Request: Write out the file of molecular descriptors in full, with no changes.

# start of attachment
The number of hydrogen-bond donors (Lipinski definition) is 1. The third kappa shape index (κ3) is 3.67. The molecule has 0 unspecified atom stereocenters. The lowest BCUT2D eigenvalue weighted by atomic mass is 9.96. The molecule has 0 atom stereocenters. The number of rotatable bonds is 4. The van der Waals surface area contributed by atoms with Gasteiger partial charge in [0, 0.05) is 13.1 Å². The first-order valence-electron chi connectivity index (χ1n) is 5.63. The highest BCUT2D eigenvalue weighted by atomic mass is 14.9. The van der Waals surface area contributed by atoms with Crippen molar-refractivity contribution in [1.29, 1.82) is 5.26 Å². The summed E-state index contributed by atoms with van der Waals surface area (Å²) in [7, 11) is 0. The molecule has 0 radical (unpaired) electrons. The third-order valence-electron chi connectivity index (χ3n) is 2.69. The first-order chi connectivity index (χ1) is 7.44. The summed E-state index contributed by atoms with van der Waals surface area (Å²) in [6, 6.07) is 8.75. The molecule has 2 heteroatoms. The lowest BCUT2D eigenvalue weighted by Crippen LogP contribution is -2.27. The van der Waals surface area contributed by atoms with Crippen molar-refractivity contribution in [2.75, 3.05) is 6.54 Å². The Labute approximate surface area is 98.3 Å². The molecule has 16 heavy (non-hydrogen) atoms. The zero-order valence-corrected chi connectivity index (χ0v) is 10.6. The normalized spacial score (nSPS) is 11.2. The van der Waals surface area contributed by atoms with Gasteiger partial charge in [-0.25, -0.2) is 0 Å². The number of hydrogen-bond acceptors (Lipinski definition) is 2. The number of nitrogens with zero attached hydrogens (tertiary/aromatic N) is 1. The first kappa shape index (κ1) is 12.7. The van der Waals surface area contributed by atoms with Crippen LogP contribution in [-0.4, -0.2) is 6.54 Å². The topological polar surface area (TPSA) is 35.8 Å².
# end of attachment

The number of hydrogen-bond donors (Lipinski definition) is 1. The third kappa shape index (κ3) is 3.67. The molecule has 0 unspecified atom stereocenters. The lowest BCUT2D eigenvalue weighted by atomic mass is 9.96. The molecule has 0 atom stereocenters. The number of rotatable bonds is 4. The van der Waals surface area contributed by atoms with Gasteiger partial charge in [0, 0.05) is 13.1 Å². The first-order valence-electron chi connectivity index (χ1n) is 5.63. The highest BCUT2D eigenvalue weighted by atomic mass is 14.9. The van der Waals surface area contributed by atoms with Crippen molar-refractivity contribution in [1.29, 1.82) is 5.26 Å². The summed E-state index contributed by atoms with van der Waals surface area (Å²) in [7, 11) is 0. The molecule has 0 radical (unpaired) electrons. The third-order valence-electron chi connectivity index (χ3n) is 2.69. The first-order chi connectivity index (χ1) is 7.44. The summed E-state index contributed by atoms with van der Waals surface area (Å²) in [6, 6.07) is 8.75. The molecule has 2 heteroatoms. The lowest BCUT2D eigenvalue weighted by Crippen LogP contribution is -2.27. The van der Waals surface area contributed by atoms with Crippen molar-refractivity contribution in [2.75, 3.05) is 6.54 Å². The Labute approximate surface area is 98.3 Å². The molecule has 16 heavy (non-hydrogen) atoms. The zero-order valence-corrected chi connectivity index (χ0v) is 10.6. The normalized spacial score (nSPS) is 11.2. The van der Waals surface area contributed by atoms with Gasteiger partial charge in [-0.25, -0.2) is 0 Å². The number of hydrogen-bond acceptors (Lipinski definition) is 2. The number of nitrogens with zero attached hydrogens (tertiary/aromatic N) is 1. The first kappa shape index (κ1) is 12.7. The van der Waals surface area contributed by atoms with Crippen LogP contribution in [-0.4, -0.2) is 6.54 Å². The topological polar surface area (TPSA) is 35.8 Å².